Monday, January 14, 2013

The Fault in Our Stars by John Green

No.  John Green I refuse to let you manipulate my emotions.  I am in control of me; and will not yield to you.  I actively started not reading this book about a year ago when it first came out and I felt the world was telling me I had to read it immediately.  In addition to feeling like I was being commanded to read the book I learned what it was about and then attempted to put even greater distance between myself and the book.  As 2012 came to a close there were very few 'best of list' that featured fiction and didn't have The Fault in Our Stars listed.  After about three quarters of a year's worth of John Green anxiety and hearing about this particular book I read Paper Towns to scratch the itch.  A year later and Green is my favorite new-to-me author and here i am adding to the limitless talk about The Fault in Our Stars.  

It's a doomed young adult romance in which Hazel, the story's main character, has terminal cancer.  I can guarantee that if I hadn't already read Paper Towns I wouldn't have picked up this book.  It's sad and you have to sign up for that before you even start reading.  It's unexpected and poignant and certainly not the cancer book you may think it is.  (Green actually addressed the stigma of writing 'that cancer book' within the narrative.)   

Hazel meets her boyfriend, Augustus, at a cancer support group for teenagers and while the book's infrastructure is set to accommodate the most mopey, sad book about kids with various horrible cancers that is exactly not what we get.  Green is hilarious and while he never seeks to skirt the gravity of the subject matter his characters laugh at their condition just as they are assuredly terrified of their reality.  The story is very simple as we watch Hazel and Augustus' relationship develop in spite of a rapid health decline.   

Part of me felt that events moved too fast.  Nothing came across as rushed and while Green's writing is super easy to read the absurdly funny dialogue is balanced with some very substantial prose.  In the beginning, the scenario plot points seemed to move really quickly from point a to b.  Hazel breaks out of secluded depression mighty fast.  She turned into a moody social teenager with a quickness considering how she describes her life on the first page.  There were a few other points that felt a bit false to me, but nothing that was going to keep me from turning pages. 
I have this hangup with dialogue, readers of my blog may already be familiar with this gripe.  While it's not a 'chatty' book, and even though nearly everything said is funny, I did at times question what was being said.  Their words were never fake or too old for their age (though a couple times came close) and while super quick witty dialogue is great and a blast to read it's also not realistic.  I was okay with all the jokes (and the feeling that some characters had a few preloaded and waiting to go) and the responses they got, but some of the speeches Augustus made made me think, 'People don't talk like this.'  I understand his situation and how it would have to alter his view on many things, but it was almost as if he had thought out these lofty ideas and principles in advance and then was merely waiting for the perfect moment to pontificate.  Which, to me, cheapened some of his interaction with Hazel, as if she were just a prop to help him soapbox.  I felt Green perhaps indulged my complaint--if not thought the same thing--when during a conversation Hazel interrupts Augustus and he makes a joke about having memorized this speech and how important it was for her to not interrupt so he can get through it.  It was funny at the time that Augustus called himself out, but it also served to focus and highlight my 'people don't talk like this' gripe.  None of this comes off as poorly done and it took me a few days after finishing to put a finger on what was bothering me.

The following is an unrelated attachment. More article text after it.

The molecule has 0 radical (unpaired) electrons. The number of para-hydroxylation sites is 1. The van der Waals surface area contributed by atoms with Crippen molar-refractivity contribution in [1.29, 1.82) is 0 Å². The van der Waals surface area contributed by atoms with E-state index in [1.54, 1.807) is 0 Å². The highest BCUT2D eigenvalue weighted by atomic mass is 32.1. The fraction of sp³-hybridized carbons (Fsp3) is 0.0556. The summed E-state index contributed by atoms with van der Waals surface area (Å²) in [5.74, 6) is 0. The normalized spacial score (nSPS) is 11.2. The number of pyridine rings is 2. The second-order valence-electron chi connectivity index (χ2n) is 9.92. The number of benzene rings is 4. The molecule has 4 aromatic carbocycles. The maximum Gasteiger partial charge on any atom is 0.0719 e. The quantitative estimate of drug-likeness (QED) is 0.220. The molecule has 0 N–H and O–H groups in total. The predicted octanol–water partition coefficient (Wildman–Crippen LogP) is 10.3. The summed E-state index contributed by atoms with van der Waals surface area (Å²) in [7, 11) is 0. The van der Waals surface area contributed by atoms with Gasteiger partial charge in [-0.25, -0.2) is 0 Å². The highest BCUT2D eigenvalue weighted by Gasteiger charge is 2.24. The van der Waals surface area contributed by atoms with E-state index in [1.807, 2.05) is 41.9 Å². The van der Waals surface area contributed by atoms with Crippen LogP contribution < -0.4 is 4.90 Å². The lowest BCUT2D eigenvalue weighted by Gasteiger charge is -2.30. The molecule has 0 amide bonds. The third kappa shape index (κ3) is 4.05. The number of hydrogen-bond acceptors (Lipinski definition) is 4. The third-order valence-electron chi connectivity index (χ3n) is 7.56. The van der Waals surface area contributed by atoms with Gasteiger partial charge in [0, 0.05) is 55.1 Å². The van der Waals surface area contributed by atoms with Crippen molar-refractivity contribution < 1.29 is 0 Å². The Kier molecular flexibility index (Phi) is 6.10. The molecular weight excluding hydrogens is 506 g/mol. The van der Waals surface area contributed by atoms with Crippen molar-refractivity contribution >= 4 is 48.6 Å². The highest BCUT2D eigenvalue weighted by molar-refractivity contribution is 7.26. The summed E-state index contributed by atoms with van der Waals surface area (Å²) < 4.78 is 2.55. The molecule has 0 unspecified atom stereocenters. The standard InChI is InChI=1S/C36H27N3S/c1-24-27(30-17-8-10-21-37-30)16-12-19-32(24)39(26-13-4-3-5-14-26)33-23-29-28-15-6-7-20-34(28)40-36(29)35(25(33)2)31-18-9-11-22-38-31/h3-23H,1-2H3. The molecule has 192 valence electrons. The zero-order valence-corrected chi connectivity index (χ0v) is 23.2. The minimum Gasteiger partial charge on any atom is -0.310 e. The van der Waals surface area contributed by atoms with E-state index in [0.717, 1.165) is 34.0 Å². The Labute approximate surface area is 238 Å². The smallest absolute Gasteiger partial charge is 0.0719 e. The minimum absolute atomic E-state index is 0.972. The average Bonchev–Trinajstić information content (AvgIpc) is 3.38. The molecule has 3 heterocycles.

If you have a pulse you should expect to fall apart when reading and though you can't be shocked at what happens there certainly is a huge surprise at the end.  It's funny.  It's fast.  It will even get you thinking.  (How many other books have 'existentially wrought free throws?')  In the future I will refrain from starting my new year in reading with a book that so many thought to be the best of the previous year; doing so sets the bar way too high. 

For another take on the same book, check out what Maria has to say. 


grace crawford said...

Lovely review, this expresses my love for this book so well! I agree, this book transcends genre and age and just speaks to people. I really want to re-read this too.

grace of Hunting Knives

Chad Hull said...

Thanks for taking the time to comment. Glad you liked it.